When the disk has been attached successfully, boot up the server and log in over SSH with the root user of the temporary host.

Resetting the root password

When logged into the temporary server, check that you can see the old system disk.


vda 253:0 0 25G 0 disk
└─vda1 253:1 0 25G 0 part /
vdb 253:16 0 25G 0 disk
└─vdb1 253:17 0 25G 0 part

The first device vda in the above example is the system disk running the temporary server and the second vdb is your original system device. To access the second storage, you will need to mount it in the running system.

mount /dev/vdb1 /mnt

Then change to the root environment of the original system.

chroot /mnt

You can now change the root password with the usual command. Enter the new password twice to confirm.


Once you have reset the password, exit the mounted system and shut down the temporary host so that you can return the old system disk where it belongs.


shutdown -h now

Returning the system storage

When the temporary server has been powered down, you can detach the system device original in the server settings and Resize tab as you did before. Then reattach it to its original host.

Storage reattached on the original server

Then start the original server again.

You should now be able to log in using the root account with the password you just set and gain normal access to your server.

After confirming that the password was reset successfully, the temporary server and storage device can be deleted.

Delete the temporary server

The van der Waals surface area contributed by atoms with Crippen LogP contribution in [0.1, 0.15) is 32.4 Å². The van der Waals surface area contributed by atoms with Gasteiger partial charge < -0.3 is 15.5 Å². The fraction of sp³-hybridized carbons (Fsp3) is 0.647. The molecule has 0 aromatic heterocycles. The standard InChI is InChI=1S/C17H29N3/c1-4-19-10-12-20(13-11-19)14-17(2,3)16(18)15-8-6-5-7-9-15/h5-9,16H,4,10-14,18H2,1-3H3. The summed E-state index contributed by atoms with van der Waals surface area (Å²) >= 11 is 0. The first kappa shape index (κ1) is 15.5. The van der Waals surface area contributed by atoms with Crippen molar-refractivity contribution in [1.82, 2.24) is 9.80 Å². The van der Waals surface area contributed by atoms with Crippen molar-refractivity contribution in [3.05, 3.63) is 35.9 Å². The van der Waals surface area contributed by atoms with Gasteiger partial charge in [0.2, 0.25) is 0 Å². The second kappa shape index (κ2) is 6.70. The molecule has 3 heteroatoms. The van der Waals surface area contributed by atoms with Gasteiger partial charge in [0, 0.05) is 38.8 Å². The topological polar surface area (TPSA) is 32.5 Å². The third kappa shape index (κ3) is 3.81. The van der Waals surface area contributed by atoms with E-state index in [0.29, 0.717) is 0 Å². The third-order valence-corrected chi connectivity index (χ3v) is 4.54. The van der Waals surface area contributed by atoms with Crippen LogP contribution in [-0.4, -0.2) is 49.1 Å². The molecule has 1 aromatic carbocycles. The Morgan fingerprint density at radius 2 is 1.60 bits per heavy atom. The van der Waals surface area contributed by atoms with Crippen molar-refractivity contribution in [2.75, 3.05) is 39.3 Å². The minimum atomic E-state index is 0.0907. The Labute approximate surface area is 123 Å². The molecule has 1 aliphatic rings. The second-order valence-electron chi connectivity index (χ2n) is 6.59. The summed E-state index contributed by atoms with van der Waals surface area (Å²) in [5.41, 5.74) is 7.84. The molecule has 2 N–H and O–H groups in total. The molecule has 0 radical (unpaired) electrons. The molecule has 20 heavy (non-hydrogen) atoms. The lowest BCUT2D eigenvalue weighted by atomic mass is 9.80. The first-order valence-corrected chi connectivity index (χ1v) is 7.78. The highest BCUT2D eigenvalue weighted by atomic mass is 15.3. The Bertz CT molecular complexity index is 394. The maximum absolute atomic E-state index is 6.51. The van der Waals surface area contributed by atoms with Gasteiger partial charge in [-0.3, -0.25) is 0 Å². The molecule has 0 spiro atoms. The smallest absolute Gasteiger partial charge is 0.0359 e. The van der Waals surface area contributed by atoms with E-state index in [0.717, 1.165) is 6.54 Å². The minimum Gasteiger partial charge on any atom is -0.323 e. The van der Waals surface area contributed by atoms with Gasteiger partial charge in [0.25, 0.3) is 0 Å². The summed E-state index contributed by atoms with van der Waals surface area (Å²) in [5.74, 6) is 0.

Editor-in-chief and Technical writer at UpCloud since 2015. Cloud enthusiast writing about server technology and software.

7 thoughts on “How to reset root password on cloud server

  1. Hey guys,

    Thank you for this magnificent tutorial, it has really saved life to my server after not accurate switching IP addresses.

    There is just one detail which can make it even better.
    `shutdown -h now` as initialization script shuts temporary server down on any try of starting it so I had to launch another temporary server without initialization script which worked like a charm.


    1. Hi Maxim, thanks for the comment. Seems the script got inadvertently run more than once. You can avoid it by using shutdown -h 1 instead. We’ve updated the tutorial to reflect this.

  2. hey,
    I am just wondering what is the default password for root user? Trying to look around but did not find it.

    1. Hi there, thanks for the question. The default password is generated on deployment and sent to you depending on your choice of delivery method, either by email (default), SMS or not at all. It would also have been shown in the notifications at your UpCloud Control Panel.

      1. Ok. I think it is in the email. Thank you.

        I also have a question about dns. I understand if I have a server with static ip, I can just use that ip for my domain. What if the ip is constantly changing, what ip address should I use for my domain?

        1. The IP addresses are assigned to your cloud server statically and will not change during the lifetime of the server. If you wish to have an IP that won’t change even if you delete and redeploy the server, have a look at a floating IP.